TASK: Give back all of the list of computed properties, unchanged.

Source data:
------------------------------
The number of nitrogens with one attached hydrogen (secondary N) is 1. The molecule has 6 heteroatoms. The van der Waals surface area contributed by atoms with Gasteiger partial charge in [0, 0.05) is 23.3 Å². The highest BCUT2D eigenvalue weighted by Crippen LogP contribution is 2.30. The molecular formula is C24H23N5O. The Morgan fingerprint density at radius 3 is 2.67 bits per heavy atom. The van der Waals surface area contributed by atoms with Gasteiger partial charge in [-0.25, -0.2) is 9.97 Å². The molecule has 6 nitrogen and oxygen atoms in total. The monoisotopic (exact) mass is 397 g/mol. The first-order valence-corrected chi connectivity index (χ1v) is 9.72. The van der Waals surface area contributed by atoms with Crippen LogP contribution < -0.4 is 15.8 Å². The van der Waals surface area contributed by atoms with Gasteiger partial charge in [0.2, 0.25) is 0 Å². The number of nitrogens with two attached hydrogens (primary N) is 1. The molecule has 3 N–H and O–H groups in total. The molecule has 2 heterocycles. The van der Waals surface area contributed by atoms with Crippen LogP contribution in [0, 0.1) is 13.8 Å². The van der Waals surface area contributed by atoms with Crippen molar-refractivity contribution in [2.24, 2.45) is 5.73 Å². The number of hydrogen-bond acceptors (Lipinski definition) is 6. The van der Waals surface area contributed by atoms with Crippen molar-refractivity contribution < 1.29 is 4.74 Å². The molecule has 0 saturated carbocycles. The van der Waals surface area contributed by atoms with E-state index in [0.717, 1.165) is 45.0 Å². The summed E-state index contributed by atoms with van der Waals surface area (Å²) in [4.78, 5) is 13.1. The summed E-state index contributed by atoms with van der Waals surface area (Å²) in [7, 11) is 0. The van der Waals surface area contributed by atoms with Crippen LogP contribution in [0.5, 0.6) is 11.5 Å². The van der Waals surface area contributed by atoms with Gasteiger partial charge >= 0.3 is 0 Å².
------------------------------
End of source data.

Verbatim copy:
The number of nitrogens with one attached hydrogen (secondary N) is 1. The molecule has 6 heteroatoms. The van der Waals surface area contributed by atoms with Gasteiger partial charge in [0, 0.05) is 23.3 Å². The highest BCUT2D eigenvalue weighted by Crippen LogP contribution is 2.30. The molecular formula is C24H23N5O. The Morgan fingerprint density at radius 3 is 2.67 bits per heavy atom. The van der Waals surface area contributed by atoms with Gasteiger partial charge in [-0.25, -0.2) is 9.97 Å². The molecule has 6 nitrogen and oxygen atoms in total. The monoisotopic (exact) mass is 397 g/mol. The first-order valence-corrected chi connectivity index (χ1v) is 9.72. The van der Waals surface area contributed by atoms with Crippen LogP contribution < -0.4 is 15.8 Å². The van der Waals surface area contributed by atoms with Gasteiger partial charge in [0.2, 0.25) is 0 Å². The number of nitrogens with two attached hydrogens (primary N) is 1. The molecule has 3 N–H and O–H groups in total. The molecule has 2 heterocycles. The van der Waals surface area contributed by atoms with Crippen LogP contribution in [0, 0.1) is 13.8 Å². The van der Waals surface area contributed by atoms with Crippen molar-refractivity contribution in [2.24, 2.45) is 5.73 Å². The number of hydrogen-bond acceptors (Lipinski definition) is 6. The van der Waals surface area contributed by atoms with Crippen molar-refractivity contribution < 1.29 is 4.74 Å². The molecule has 0 saturated carbocycles. The van der Waals surface area contributed by atoms with E-state index in [0.717, 1.165) is 45.0 Å². The summed E-state index contributed by atoms with van der Waals surface area (Å²) in [4.78, 5) is 13.1. The summed E-state index contributed by atoms with van der Waals surface area (Å²) in [7, 11) is 0. The van der Waals surface area contributed by atoms with Crippen LogP contribution in [0.5, 0.6) is 11.5 Å². The van der Waals surface area contributed by atoms with Gasteiger partial charge >= 0.3 is 0 Å².